Our non-profit began three years ago as a partnership with The Kianh Foundation providing special education, physical therapy and healthcare services to children with disabilities at a government-run orphanage in Hoi An, Vietnam. We ran successful programs there until 2010. We are now serving the greater community.
On April 11, 2012, The Mulligan Project joyfully celebrated the Opening Ceremony of the The Dien Ban Day Center, a full-service special education facility that not only provides programs to children with disabilities but also benefits their families.
Most of the children at The Dien Ban Day Center suffer from Down Syndrome or Cerebral Palsy. One in ten children in Dien Ban are born with Down Syndrome. Dien Ban has over 1,000 children with disability, the majority of whom have no access to basic education. We are changing that.
The Dien Ban Day Center is the first of its kind in the region and addresses a critical gap. Many of the children at the Center have either never been in school or were rejected after failing their first year. If a child cannot succeed in the government school in Dien Ban, his or her choices become almost non-existent. The Mulligan Project offers children with disabilities a tailored program where they can maximize their mental and physical potential. With our programs, the children are thriving. They matter. Children have learned to walk. Children have learned to read. These are major milestones they could not reach before The Dien Ban Day Center. We also work directly with the parents and offer them training regarding their special needs child.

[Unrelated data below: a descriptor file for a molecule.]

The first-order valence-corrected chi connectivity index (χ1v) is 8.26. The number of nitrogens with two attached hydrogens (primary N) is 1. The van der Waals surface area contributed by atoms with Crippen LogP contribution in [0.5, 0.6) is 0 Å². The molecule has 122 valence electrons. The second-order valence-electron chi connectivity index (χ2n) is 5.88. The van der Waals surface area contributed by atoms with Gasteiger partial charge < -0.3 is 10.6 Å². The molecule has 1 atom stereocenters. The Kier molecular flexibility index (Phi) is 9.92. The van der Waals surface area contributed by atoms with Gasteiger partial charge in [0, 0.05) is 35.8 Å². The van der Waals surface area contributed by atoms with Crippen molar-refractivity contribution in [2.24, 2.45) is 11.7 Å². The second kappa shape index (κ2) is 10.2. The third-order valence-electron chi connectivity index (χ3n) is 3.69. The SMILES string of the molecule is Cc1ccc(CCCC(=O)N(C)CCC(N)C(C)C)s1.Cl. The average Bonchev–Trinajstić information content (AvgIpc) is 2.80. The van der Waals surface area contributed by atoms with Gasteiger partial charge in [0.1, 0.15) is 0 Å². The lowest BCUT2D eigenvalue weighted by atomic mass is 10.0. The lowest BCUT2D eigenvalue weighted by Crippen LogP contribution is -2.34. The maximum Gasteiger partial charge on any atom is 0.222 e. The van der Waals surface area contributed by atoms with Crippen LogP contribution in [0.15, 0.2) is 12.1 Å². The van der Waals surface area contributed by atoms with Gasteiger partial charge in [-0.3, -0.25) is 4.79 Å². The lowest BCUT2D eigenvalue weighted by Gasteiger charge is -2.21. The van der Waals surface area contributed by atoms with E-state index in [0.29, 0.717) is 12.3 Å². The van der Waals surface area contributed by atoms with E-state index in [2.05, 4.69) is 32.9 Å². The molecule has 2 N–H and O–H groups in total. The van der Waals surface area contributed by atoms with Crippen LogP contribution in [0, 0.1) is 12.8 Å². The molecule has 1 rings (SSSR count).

WHY DO SO MANY CHILDREN IN CENTRAL VIETNAM HAVE A DISABILITY?
Dien Ban has one of the highest proportions of disabled and disadvantaged children in Central Vietnam. It is widely supported that the staggering numbers are due in part to the heavy spraying of defoliants that Dien Ban endured during the war with the United States. Approximately 20 million gallons of herbicides were sprayed on Vietnam between 1962-1971. There are numerous studies into the effects of exposure to dioxins, such as those found in Agent Orange, on health and the environment. These studies indicate increased risks of genetic disorders, birth defects, cancers, low birth weight and damage to reproductive systems can result from prolonged dioxin exposure. Although the war ended over forty years ago, Agent Orange can still be found in the water and food supply today. Someone once said, "It isn't news if it happens everyday." Everyday in Dien Ban a child goes unattended, uneducated and uncared for simply because he or she has a disability. It gets very little attention in the U.S.
We are pleased that the U.S has recently pioneered a cleanup of Agent Orange in Central Vietnam addressing this critical and overdue issue. Read more. . . .